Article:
Newly released business community reports are raising the alarm on the impact minimum wage increases could have on youth employment. Yet here in Alberta, the employment of 15-24 year olds is more directed by the recession than to minimum wage increases.
In a comparison with Saskatchewan, our 15-24 year old employment rate is broadly consistent despite very different minimum wage policies between the provinces, and Alberta has enjoyed a higher recovery in employment rate compared to Saskatchewan, despite these higher wages. “The C.D Howe Institute report presents a stark vision where employment and higher wages are trade-offs. However, there is evidence to suggest that we can achieve higher wages and higher employment simultaneously”, said McGowan. “Comparing Alberta’s economic and employment recovery with Saskatchewan’s is proof of that.”
“Increasing the minimum wage to a point where people working full-time hours can afford to live above the poverty line will be a boost for Alberta’s economy, because low-income workers are the likeliest to need the money, they are the likeliest to spend it”, said McGowan. “When you look at the meta-analysis of studies done that look at the effect of minimum wage increases on employment, time and time again, you see that none of the catastrophic employment impacts predicted have come to pass.”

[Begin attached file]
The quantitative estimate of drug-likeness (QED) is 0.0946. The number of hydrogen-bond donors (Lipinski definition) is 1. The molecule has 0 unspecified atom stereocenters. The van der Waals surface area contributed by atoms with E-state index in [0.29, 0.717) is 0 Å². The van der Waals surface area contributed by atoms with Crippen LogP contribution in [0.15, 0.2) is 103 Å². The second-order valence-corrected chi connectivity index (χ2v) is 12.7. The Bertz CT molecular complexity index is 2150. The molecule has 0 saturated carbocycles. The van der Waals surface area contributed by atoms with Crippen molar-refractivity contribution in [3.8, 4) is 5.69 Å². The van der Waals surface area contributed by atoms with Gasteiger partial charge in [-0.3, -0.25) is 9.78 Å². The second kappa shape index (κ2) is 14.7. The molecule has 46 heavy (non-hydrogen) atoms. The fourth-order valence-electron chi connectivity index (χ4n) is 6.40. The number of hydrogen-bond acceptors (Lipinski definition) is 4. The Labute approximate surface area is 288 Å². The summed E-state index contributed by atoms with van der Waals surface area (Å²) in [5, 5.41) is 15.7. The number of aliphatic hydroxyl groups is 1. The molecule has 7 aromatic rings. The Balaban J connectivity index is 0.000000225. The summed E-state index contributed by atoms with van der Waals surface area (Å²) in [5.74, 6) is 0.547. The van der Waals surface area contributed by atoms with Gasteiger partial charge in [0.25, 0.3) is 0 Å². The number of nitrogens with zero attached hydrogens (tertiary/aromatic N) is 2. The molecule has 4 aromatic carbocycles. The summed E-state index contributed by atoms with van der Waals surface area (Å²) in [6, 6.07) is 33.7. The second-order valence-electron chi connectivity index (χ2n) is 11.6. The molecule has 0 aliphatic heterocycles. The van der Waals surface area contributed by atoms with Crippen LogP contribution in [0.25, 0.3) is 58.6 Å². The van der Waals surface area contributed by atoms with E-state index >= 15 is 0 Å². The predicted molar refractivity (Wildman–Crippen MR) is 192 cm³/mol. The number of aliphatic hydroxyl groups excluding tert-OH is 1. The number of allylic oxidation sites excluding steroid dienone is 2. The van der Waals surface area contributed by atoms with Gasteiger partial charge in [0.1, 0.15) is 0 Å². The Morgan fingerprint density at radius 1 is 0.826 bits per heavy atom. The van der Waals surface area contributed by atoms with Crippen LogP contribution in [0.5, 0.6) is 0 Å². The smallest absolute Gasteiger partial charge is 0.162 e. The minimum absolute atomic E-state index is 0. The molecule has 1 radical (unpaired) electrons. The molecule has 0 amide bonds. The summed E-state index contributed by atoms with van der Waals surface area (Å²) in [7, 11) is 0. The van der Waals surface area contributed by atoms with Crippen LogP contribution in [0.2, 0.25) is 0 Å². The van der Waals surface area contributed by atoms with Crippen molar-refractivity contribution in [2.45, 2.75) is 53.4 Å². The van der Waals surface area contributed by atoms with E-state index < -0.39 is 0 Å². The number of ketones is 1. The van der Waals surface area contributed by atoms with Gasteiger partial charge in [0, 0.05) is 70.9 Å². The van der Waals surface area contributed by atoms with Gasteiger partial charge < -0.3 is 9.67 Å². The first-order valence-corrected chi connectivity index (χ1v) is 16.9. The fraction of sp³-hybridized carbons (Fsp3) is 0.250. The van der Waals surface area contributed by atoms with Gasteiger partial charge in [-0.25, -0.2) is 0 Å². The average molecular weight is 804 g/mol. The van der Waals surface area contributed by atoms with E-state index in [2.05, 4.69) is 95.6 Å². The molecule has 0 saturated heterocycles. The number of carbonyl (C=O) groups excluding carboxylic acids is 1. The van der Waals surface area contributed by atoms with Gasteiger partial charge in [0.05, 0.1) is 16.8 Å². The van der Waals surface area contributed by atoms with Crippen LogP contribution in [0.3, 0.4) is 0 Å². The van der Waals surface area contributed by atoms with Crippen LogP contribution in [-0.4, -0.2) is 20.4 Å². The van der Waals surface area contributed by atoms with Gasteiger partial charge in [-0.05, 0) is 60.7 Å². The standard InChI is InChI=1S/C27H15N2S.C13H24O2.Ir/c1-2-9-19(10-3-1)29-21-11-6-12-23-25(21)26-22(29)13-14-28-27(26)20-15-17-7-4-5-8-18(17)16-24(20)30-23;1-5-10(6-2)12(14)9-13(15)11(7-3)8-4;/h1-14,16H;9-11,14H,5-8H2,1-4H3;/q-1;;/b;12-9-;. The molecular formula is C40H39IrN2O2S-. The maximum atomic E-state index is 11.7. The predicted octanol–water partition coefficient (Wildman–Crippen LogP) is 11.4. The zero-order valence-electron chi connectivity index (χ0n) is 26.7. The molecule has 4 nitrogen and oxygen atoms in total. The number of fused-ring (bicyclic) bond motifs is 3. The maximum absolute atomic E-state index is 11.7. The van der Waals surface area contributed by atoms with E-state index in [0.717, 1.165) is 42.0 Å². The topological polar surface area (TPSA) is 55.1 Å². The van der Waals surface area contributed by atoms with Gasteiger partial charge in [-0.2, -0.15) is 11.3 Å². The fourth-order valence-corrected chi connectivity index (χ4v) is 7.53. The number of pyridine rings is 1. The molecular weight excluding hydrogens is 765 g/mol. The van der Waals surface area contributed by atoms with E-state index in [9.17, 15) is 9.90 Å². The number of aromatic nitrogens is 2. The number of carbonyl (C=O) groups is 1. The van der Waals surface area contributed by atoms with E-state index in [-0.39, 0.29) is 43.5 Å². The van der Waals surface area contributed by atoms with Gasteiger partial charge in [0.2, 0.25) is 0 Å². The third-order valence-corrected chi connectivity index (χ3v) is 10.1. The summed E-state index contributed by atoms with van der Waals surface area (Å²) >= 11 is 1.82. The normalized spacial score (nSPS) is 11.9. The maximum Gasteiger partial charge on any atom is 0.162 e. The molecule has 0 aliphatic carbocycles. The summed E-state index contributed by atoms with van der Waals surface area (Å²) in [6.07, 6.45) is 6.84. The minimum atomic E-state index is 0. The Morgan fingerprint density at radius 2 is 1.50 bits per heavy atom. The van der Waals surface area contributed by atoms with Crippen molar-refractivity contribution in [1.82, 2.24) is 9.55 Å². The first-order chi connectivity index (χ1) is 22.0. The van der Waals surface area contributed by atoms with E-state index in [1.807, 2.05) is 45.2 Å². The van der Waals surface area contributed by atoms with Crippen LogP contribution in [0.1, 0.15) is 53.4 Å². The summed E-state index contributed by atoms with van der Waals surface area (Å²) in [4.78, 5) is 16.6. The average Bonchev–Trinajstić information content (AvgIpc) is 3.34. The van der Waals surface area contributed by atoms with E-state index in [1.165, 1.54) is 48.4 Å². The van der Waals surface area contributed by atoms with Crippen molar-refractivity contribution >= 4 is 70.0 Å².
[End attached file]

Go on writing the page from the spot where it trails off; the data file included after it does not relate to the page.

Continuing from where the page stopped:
The idea that a higher minimum wage would boost the economy, rather than harm it, is not a radical idea. Mainstream economists have been making this argument for years now, and it is borne out by the evidence which shows the money low wage workers earn is returned in to the economy very quickly, meaning local businesses and economies reap the rewards. “The bottom line is that increasing the minimum wage to something close to the living wage is a win-win for both workers, their families and the economy”, said McGowan.
The C. D Howe Institute’s report is written using highly theoretical employment modeling which leads to drastic overestimates of job losses. For example, the report incorrectly assumes who minimum wage earners in Alberta are; ignoring minimum wage earners over 25 who we know are the majority of minimum wage workers in the province. In an economic analysis of Ontario’s plan to raise the minimum wage to $15 in that province, TD Economics uses similar flawed theoretical modelling to overstate job losses. However, TD Economics also admits that due to the high median income levels of Albertans, the rate of increase in minimum wage will be manageable. They state that in this scenario “the benefits of a higher minimum wage, including reduced income inequality, may outweigh the costs”.
Alberta Federation of Labour
587.984.7569 or email@example.com.